Waters & words

Journeys through the journal (4)

It was mid winter in 2012. The fishing club committee had arranged a week-end on a large stillwater, for us to see if we could help the hatchery there boost it’s brood stock with some hens and cocks.

On the Saturday I enjoyed taking my good friend Win out on the canoe. Win had had a rough year, health wise, and I enjoyed the opportunity to help him “break the fishing drought” so to speak.

Some of us took a few minutes to find our sea legs!  The boat is stable in that it will never tip over, but it has this little “wobble zone” where it rocks without resistance through about five degrees. It’s the sort of thing that is a bit disconcerting when the Great Dane stands up and leans over one side for a drink. Win was a lot more co-operative than the Dane, and we soon settled happily into the fishing off a steep side on the Northern shore.

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(Note the box between us: used for keeping brood stock)

The water was just seven degrees C, according to the journal, and the air temperature around 12 degrees, but with a moderate Easterly wind blowing.  Despite an apparently mild mercury reading, it was cold. Properly cold!  Win was wrapped up for the occasion.

We fished intermediate lines, and I threw a large tasty dragonfly nymph for most of the five hours that we spent on the water.

It was Win’s day. He landed three stock fish in the morning.

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Then at some point we paddled around to a section where the cliffs fall straight into the the water; a sort of moody spot, where the water is a deep green, and you can find shelter from the wind in the lee of the hill.  The depth there is around eight meters.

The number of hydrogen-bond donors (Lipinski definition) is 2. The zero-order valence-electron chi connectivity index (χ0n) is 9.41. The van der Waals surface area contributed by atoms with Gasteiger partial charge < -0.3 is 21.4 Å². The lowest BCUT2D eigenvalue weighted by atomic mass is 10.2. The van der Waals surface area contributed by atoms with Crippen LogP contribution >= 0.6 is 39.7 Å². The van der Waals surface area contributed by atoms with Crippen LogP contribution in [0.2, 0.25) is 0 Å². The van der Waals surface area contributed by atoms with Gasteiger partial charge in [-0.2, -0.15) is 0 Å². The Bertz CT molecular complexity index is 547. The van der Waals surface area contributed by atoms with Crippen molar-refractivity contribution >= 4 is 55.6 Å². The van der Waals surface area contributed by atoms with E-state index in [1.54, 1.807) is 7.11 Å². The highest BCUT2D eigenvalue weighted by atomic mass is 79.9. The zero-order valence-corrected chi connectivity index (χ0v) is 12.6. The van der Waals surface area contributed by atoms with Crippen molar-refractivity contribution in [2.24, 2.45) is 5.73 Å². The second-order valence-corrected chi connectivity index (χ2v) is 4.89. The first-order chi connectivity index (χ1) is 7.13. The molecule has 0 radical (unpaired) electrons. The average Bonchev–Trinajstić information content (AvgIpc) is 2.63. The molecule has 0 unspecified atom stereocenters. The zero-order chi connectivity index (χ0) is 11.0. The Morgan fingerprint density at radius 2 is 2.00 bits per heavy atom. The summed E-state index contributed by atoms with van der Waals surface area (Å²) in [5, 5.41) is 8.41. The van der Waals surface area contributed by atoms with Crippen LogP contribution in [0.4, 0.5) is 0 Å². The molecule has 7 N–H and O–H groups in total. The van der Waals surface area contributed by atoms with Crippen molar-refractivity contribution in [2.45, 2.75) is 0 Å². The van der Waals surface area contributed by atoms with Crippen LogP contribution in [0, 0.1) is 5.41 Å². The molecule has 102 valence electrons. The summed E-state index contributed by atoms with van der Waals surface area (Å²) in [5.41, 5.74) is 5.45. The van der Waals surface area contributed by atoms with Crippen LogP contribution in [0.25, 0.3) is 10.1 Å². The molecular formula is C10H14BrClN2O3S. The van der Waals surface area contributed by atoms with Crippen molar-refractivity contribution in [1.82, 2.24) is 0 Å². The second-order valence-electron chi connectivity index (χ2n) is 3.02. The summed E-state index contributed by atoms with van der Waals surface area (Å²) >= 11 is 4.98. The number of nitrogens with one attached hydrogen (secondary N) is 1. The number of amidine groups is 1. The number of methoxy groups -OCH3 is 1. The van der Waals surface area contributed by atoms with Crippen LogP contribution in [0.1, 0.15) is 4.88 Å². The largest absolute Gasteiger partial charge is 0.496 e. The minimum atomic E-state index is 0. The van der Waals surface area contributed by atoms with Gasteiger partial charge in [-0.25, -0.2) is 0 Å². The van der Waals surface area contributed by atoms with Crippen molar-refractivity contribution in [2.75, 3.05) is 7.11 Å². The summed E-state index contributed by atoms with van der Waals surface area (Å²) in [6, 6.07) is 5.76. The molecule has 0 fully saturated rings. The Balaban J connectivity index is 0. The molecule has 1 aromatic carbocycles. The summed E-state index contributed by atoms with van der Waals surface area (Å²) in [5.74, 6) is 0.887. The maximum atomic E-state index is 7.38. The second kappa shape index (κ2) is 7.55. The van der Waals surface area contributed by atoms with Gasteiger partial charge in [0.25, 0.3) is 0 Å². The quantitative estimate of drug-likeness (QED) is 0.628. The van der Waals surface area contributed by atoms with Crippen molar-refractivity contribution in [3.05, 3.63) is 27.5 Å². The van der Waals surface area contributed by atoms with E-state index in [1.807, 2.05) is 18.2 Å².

At this spot we encountered something I hadn’t seen before. There was a pair of rainbows, performing their nuptials, so to speak, right on the surface in the deep water. One sees this often enough in the shallows, but this was in very deep water.

The two fish were close to the boat, so I filmed them. Take a look:

 

Trout Lake nuptials

 

In the end Win managed to hook the cock fish. He brought him in quickly and we boxed him, for the sake of future generations.

But at the end of the day, when the temperature had dropped further, and the cold was getting to both of us, we paddled in to shore dragging the box, and somehow bungled it. I turned the boat sideways to the wind, against my better judgment, but in a gallant attempt to bring Win alongside a neat step onto the shore. In my maneuvering I didn’t notice that the box we were towing, had struck ground and tipped over. The cock swam off unharmed.  Win apologised to the horny old fellow, for taking him away from his partner!

The boat is polished and ready for next winter Win.

One response

  1. I love the challenge of cold water trouting! Fascinating behaviour especially in such deep water… Best regards – metiefly

    Like

    April 16, 2014 at 10:27 pm

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